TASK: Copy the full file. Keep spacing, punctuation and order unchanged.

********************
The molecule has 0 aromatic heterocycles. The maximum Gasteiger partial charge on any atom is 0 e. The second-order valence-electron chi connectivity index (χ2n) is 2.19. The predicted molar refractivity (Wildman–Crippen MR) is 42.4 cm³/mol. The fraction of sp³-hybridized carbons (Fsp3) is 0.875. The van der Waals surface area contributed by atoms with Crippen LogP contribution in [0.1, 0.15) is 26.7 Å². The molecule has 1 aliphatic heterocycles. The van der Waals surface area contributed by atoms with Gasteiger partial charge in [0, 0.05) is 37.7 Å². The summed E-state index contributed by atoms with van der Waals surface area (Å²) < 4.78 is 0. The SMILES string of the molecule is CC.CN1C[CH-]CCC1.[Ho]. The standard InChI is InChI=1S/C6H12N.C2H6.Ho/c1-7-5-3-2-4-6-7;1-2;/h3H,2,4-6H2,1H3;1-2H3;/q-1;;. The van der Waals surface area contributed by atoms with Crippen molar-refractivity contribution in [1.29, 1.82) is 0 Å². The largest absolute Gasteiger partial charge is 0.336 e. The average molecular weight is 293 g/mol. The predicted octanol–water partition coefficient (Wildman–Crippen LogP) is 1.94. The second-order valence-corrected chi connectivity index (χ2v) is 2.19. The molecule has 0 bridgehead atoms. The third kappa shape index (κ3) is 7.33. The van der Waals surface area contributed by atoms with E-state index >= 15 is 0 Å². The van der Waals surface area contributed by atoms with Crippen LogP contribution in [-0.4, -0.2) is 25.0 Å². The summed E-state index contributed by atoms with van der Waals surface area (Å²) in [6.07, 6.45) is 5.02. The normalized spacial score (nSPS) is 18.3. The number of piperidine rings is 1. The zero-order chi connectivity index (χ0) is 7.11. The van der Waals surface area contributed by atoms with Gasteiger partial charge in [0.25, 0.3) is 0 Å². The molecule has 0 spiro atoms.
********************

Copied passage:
The molecule has 0 aromatic heterocycles. The maximum Gasteiger partial charge on any atom is 0 e. The second-order valence-electron chi connectivity index (χ2n) is 2.19. The predicted molar refractivity (Wildman–Crippen MR) is 42.4 cm³/mol. The fraction of sp³-hybridized carbons (Fsp3) is 0.875. The van der Waals surface area contributed by atoms with Crippen LogP contribution in [0.1, 0.15) is 26.7 Å². The molecule has 1 aliphatic heterocycles. The van der Waals surface area contributed by atoms with Gasteiger partial charge in [0, 0.05) is 37.7 Å². The summed E-state index contributed by atoms with van der Waals surface area (Å²) < 4.78 is 0. The SMILES string of the molecule is CC.CN1C[CH-]CCC1.[Ho]. The standard InChI is InChI=1S/C6H12N.C2H6.Ho/c1-7-5-3-2-4-6-7;1-2;/h3H,2,4-6H2,1H3;1-2H3;/q-1;;. The van der Waals surface area contributed by atoms with Crippen molar-refractivity contribution in [1.29, 1.82) is 0 Å². The largest absolute Gasteiger partial charge is 0.336 e. The average molecular weight is 293 g/mol. The predicted octanol–water partition coefficient (Wildman–Crippen LogP) is 1.94. The second-order valence-corrected chi connectivity index (χ2v) is 2.19. The molecule has 0 bridgehead atoms. The third kappa shape index (κ3) is 7.33. The van der Waals surface area contributed by atoms with E-state index >= 15 is 0 Å². The van der Waals surface area contributed by atoms with Crippen LogP contribution in [-0.4, -0.2) is 25.0 Å². The summed E-state index contributed by atoms with van der Waals surface area (Å²) in [6.07, 6.45) is 5.02. The normalized spacial score (nSPS) is 18.3. The number of piperidine rings is 1. The zero-order chi connectivity index (χ0) is 7.11. The van der Waals surface area contributed by atoms with Gasteiger partial charge in [0.25, 0.3) is 0 Å². The molecule has 0 spiro atoms.